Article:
Luke Nagano describes himself as “a boy with a big heart but no idea where to put it.” This holds true through the entire novel, as Luke himself is the embodiment of hope. Of Japanese descent, Luke is a native of Chicago, and is deeply rooted in Midwestern American culture. He is deeply in love with Kazu Mori, a rock-star scientist from Tsukuba, Japan. Luke’s thoroughly American blundering through life causes him to make occasional missteps, inadvertent cross-cultural clashes which create tension. Kazu is forgiving, but is completely dedicated to his work. Their love/work relationship drives the plot, also creating tension.
The relationships and thoughts of both Jada and Luke are shown throughout the narrative, but Luke and Jada still have secrets from the reader, keeping me turning the pages.
Okita shows the actual science behind the Hope installation with masterful strokes. Instead of devolving into a drawn-out explanation that most readers would skip, he offers just enough information about the key elements, a framework for the reader to hang their imagination on.
Beyond the great characters and the futuristic setting is the deeper story. Hope, the lack of it, the desire for it, and the lengths we will go to acquire it is what drives this tale. Intrigues, private agendas, and in some cases, desperation drive the story to a satisfying, logical, yet still surprising, finish.
I highly recommend The Hope Store. I found it cerebral, sexy, and thought-provoking, as all Okita’s work is.
Posted by Connie J Jasperson at 7:52 AM
The author's ambition to get his book out there knew no bounds this time. He wrote personal tweets about his novel to: comics Aziz Ansari & Trevor Noah, authors Amy Tan & Haruki Murakami, Oprah Winfrey & Gayle King.
Did you know that dopamine is the neurotransmitter that stimulates hope in the human brain?
Did you know Dwight did a Giveaway on Goodreads.com for his book and 740 people signed up to win it?
THE HOPE STORE appeared on Amazon with 5 star ratings as Science Fiction & Literary Fiction. But what surprised the author was its appearance under Religion & Spiritual Books! (That makes sense as hope is a spiritual thing and one of the characters is openly Buddhist.)
In my new novel THE HOPE STORE, I thought it would be fun to tell the story from two different points of view: one hopeful and one hopeless.
I took out an ad/listing in Publishers Weekly, the Booklife section for indie books. The mag is read by bookstore owners, librarians, agents, etc. Looks cool in the magazine. (SEE LEFT)
BEST INDIE BOOK CONTEST
I entered BIB and didn't win. But I will be named an Author To Watch on the
I wrote a short piece on Medium.com. And took to Twitter and Facebook.
I'm awaiting a review from Windy City Times, Chicago's LGBT newspaper end on November. Also I sent 20 press releases, with little response. But I did get a reply from the Times Literary Supplement which is in London. They said they'd forward my info on to reviewer for consideration!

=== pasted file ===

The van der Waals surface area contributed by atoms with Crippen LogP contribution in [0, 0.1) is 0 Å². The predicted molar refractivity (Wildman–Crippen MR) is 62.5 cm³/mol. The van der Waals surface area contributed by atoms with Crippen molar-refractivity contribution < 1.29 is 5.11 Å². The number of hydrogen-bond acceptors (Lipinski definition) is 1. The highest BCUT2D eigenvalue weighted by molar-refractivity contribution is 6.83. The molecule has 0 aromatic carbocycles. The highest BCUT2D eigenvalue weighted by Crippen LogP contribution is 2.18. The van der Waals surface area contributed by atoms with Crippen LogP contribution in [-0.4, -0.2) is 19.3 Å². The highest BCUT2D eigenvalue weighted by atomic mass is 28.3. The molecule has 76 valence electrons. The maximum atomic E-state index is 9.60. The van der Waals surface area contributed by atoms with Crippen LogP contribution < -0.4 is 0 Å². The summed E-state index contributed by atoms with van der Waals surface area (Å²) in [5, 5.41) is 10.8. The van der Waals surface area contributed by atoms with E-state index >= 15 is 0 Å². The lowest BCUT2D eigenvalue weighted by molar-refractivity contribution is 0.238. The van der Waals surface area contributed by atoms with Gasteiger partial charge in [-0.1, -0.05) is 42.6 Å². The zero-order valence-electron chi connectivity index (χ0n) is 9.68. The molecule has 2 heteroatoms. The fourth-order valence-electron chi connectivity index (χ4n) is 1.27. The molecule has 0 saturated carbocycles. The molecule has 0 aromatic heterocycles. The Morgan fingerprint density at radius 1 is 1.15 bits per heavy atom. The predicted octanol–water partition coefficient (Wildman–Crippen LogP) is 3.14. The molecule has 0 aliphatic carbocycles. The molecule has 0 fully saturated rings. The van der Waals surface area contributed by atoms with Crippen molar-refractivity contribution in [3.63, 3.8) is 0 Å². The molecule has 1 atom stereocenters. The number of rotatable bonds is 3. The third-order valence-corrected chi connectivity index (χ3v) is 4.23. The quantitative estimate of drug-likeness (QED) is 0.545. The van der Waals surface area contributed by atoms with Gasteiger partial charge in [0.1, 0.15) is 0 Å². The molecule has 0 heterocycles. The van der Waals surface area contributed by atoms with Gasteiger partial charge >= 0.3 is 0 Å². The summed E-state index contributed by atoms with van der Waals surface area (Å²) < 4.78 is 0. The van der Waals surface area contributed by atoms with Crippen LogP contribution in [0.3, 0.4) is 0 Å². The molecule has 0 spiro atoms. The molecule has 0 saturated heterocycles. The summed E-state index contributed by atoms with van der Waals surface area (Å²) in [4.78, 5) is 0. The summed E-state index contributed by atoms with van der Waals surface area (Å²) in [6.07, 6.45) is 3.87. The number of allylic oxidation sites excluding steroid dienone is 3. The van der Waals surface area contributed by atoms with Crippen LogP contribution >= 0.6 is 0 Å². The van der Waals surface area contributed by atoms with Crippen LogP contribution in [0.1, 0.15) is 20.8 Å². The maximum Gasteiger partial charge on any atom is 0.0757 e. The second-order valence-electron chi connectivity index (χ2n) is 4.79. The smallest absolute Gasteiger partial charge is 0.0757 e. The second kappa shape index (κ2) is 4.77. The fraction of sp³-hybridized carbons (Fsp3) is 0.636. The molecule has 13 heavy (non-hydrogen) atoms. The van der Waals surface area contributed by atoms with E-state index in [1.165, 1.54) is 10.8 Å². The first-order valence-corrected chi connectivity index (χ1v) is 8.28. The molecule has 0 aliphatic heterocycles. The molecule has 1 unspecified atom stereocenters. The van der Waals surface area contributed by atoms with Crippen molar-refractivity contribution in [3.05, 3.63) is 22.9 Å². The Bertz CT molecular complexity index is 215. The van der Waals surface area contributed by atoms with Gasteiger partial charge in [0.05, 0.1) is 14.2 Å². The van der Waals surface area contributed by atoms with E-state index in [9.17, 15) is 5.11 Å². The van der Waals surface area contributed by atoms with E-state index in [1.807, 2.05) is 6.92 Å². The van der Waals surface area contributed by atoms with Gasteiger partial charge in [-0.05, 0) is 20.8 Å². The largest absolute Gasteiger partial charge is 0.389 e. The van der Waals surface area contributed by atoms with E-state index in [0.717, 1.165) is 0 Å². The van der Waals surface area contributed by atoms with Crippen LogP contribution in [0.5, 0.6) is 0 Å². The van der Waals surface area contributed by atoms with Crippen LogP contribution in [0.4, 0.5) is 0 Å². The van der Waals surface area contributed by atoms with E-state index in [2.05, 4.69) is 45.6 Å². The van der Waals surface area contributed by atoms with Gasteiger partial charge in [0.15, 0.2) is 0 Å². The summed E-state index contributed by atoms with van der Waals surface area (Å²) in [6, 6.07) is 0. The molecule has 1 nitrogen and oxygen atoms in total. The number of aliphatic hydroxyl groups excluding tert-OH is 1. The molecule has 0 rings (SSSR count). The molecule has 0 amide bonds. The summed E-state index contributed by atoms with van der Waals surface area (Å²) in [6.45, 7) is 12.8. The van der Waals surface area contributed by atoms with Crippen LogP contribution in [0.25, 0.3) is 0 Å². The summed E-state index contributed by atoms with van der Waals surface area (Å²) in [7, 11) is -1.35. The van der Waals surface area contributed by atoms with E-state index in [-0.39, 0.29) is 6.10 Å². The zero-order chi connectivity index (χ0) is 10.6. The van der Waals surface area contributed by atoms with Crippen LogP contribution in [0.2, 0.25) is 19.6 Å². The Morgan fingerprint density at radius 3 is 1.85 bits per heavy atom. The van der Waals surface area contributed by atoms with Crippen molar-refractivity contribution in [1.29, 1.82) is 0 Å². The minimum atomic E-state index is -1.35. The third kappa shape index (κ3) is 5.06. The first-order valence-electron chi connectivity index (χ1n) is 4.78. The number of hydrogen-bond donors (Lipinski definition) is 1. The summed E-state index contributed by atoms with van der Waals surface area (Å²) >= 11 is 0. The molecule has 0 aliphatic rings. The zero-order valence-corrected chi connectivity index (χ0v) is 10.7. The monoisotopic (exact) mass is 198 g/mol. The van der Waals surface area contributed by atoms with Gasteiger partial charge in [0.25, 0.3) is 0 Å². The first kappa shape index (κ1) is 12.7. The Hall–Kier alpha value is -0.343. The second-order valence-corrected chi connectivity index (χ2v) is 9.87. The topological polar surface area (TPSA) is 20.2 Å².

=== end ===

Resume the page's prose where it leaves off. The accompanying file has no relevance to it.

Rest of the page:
Would like to have readers across the pond.
I did a Goodreads Giveaway where 750 entered to win
a copy of Hope Store.
Imagine if hope was a tangible thing, a commodity to be bought and sold. Local author Dwight Okita imagines a slightly altered reality where a Hope Store—part medical clinic, part relaxation studio—is open in Andersonville.
His story is told from the perspectives of Jada, a woman literally born without hope, and Luke, the partner of the visionary scientist Kazu who came up with the Hope Installation.
As a person hopeless to the point of suicide, Jada wants to rain on the hope-store parade. She comes up with the idea to contract a freelance journalist to write an expose of the Hope Store; after all, surely it's a scam. But unexpected things happen when Jada gets her first dose of hope. Meanwhile, Luke struggles with the pressure of helping the business get off the ground: securing coverage from CNN, dealing with a pesky bunch of protesters who believe hope should be natural, appeasing his worried investors, and navigating his relationship with his business and romantic partner. Luke is keeping a secret from Kazu: he's not as responsive to the Hope Treatment as he pretended to be when they met in the clinical trial. It's a secret that undermines the very foundation of their relationship, let alone the scientific integrity of the business.
The Hope Store is a deceptively simple, engrossing read. Okita's research to create a believable therapeutic process is quite commendable and thought-provoking.
He also primarily operates inside his character's heads, which creates some interesting dynamics as Luke and Jada observe each other without any idea of what the reader already knows. Okita's writing is easy and conversational, despite the darkest moments. Be warned of attempted suicide—although that is in fact one of the most vivid scenes of The Hope Store and is done in a genuine, thoughtful manner.
Overall, The Hope Store is a worthy thought experiment and a tale decently told. Okita clearly has a love for science and magical realism and mixes that with an uncommon amount of empathy and interspersonal dynamics. You will want to know how everyone ultimately copes with the sudden infusion of hope in their lives ... and might perhaps find yourself wishing said store was a place you could go.
The Kindle is doing well with other Asian American novels.
Also doing well in